In this open access paper the authors present evidence for the practice of calorie restriction, also known as dietary restriction, to enhance learning capacity via mechanisms that are separate from those related to its effects on health and longevity. An evolutionary explanation for lower calorie intake to result in better cognitive function is fairly straightforward; we might suggest that changes improving the odds of obtaining food in times of scarcity are likely to be selected. The calorie restriction response as a phenomenon is near universal in the animal kingdom, though the size of the effect varies widely, with short-lived species having a far greater increase in life span. This appears to have first evolved very early in the development of life, given that the biochemistry controlling nutrient sensing and consequent changes in metabolism is very similar across a spectrum of species ranging from yeast to humans.
Learning capacity is known to decline with age, and similar effects are also associated with several neurodegenerative diseases. Regulation of insulin signaling by dietary restriction (DR) modulates lifespan in many organisms, and it has been also shown to enhance learning and memory. However, the underlying mechanisms of these processes are largely unknown due to the difficulty in disentangling the systemic effects of DR from any potentially brain-specific effects. Here, we have analyzed the molecular effects of dietary restriction in C. elegans and show that associative learning is enhanced by reducing production of the tryptophan metabolite kynurenic acid (KYNA).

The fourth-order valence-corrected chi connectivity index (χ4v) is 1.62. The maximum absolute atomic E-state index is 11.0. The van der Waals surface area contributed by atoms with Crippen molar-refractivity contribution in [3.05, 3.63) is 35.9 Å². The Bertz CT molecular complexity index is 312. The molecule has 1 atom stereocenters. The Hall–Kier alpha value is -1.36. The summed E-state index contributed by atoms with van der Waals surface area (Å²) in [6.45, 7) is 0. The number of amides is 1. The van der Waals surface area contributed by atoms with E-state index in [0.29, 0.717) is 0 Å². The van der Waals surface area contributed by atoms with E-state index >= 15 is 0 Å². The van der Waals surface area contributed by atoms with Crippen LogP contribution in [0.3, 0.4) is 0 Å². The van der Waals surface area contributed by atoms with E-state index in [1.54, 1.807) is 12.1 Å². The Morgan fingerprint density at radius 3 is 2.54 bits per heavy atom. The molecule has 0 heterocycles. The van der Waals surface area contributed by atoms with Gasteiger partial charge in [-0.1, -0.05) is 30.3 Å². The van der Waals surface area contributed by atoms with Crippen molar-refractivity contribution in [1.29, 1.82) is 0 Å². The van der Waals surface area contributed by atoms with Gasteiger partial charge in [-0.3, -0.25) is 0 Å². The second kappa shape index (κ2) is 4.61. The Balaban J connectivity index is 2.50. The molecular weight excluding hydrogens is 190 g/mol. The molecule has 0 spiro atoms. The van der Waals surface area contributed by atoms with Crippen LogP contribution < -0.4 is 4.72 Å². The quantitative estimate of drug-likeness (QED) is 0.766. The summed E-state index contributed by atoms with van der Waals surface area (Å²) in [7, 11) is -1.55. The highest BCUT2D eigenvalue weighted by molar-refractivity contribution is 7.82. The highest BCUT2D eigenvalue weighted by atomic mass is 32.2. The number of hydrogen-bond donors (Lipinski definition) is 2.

KYNA is an antagonist of glutamatergic signaling in neurons, and we find that its depletion in the nervous system upon DR allows for increased activation of an interneuron that is both necessary and sufficient to mediate learning. We investigated the effects of reductions in either insulin or mTOR signaling pathways, as well as the effects of pharmacological and genetic interventions that lead to activations of AMPK and autophagy. We show that DR and these DR mimetics each result in learning enhancements. Despite their wide-ranging cellular and organismal effects, we find that the beneficial effects of each of these interventions on learning are fully dependent on reductions in KYNA.
Finally, we demonstrate that KYNA levels have no effect on organismal lifespan, indicating that the effects of this KYNA-mediated response to dietary restriction is truly specific to brain function and not a secondary consequence of improved health or longevity. As altered KYNA levels are associated with neurodegenerative and psychiatric diseases, our results suggest that this component may be an important modulator of learning and memory in humans as well.